A bipartisan group of more than three dozen lawmakers is pushing the Biden administration to expand the weapons being provided to Ukraine’s military amid continued demands from Ukrainian President Volodymyr Zelensky to help his country with more weapons to defend itself against Russia, according to a letter obtained by CNN.
Democratic Reps. Andy Kim of New Jersey and Jason Crow of Colorado and GOP Rep. Peter Meijer of Michigan spearheaded the letter sent to President Joe Biden on Monday urging the US to provide more weapons, including long-range surface-to-air missiles, fighter aircraft and anti-ship missiles. The lawmakers say their request is based off a wish list Ukrainian officials provided Capitol Hill last week obtained by CNN laying out 17 areas where Ukraine is seeking additional assistance.
The lawmakers’ request also includes increasing the supply of Stinger anti-air and Javelin-anti-tank missiles that Ukraine is running low on, as well as drones that have a greater range so Ukraine can “better disrupt Russian supply lines and counter Russian siege tactics, especially in Eastern Ukraine.”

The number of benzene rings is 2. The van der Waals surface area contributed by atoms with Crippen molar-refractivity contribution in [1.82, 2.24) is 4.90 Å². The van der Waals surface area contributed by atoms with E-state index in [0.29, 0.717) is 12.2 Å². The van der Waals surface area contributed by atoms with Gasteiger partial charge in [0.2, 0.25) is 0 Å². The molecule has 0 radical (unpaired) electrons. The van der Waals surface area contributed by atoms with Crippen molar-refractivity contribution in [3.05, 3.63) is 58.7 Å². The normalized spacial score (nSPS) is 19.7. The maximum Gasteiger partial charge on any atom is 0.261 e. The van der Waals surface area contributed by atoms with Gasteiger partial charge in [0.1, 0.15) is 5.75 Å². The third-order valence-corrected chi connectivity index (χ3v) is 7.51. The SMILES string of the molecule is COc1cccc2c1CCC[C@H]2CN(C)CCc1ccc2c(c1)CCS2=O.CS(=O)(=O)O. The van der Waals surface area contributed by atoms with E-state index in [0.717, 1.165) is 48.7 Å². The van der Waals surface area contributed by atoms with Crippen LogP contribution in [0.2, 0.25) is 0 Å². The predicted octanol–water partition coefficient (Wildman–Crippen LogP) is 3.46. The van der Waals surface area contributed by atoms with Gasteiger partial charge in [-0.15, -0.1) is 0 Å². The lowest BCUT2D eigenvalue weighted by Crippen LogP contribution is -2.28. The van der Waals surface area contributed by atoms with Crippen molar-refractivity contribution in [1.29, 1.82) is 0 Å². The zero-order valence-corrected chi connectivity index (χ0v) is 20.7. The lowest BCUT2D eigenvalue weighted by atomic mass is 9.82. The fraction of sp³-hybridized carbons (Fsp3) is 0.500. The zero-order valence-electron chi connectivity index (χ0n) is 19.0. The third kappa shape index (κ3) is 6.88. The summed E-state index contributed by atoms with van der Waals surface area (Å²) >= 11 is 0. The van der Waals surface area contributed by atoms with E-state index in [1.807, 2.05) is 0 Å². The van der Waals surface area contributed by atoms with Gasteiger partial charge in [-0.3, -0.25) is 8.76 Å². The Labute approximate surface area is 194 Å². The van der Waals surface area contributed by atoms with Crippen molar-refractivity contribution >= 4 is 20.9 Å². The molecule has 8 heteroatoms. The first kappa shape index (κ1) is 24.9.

“We recognize that the United States and its allies and partners have already provided substantial military aid, in response to the Russian invasion, including a portion of the $13.6 billion in emergency funds through the fiscal 2022 Omnibus Appropriations bill,” the lawmakers wrote. “However, Ukrainians are clear that more needs to be done for Ukraine to win this war.”
The Biden administration has said the US and NATO allies are providing Ukraine with weapons at a historic pace, sending hundreds of millions worth of equipment since Russia’s invasion began in February. Secretary of State Antony Blinken said on CNN’s “State of the Union” Sunday that there would soon be 10 anti-tank weapons systems in Ukraine for every Russian tank in Ukrainian territory.
US officials have emphasized they are providing Ukrainians with weapons they can use while suggesting that some of the requests – like fighter jets – aren’t as practical as other needs.
The lawmakers, however, argued that Ukraine is running low on its fighter aircraft. “Ukraine has more than enough pilots trained to fly additional aircraft if supplied,” the letter said. “Additional aircraft would also allow Ukrainian forces to provide a more adequate defense of urban areas like Kharkiv and Mariupol, where numerous civilian casualties have occurred following Russian attacks.”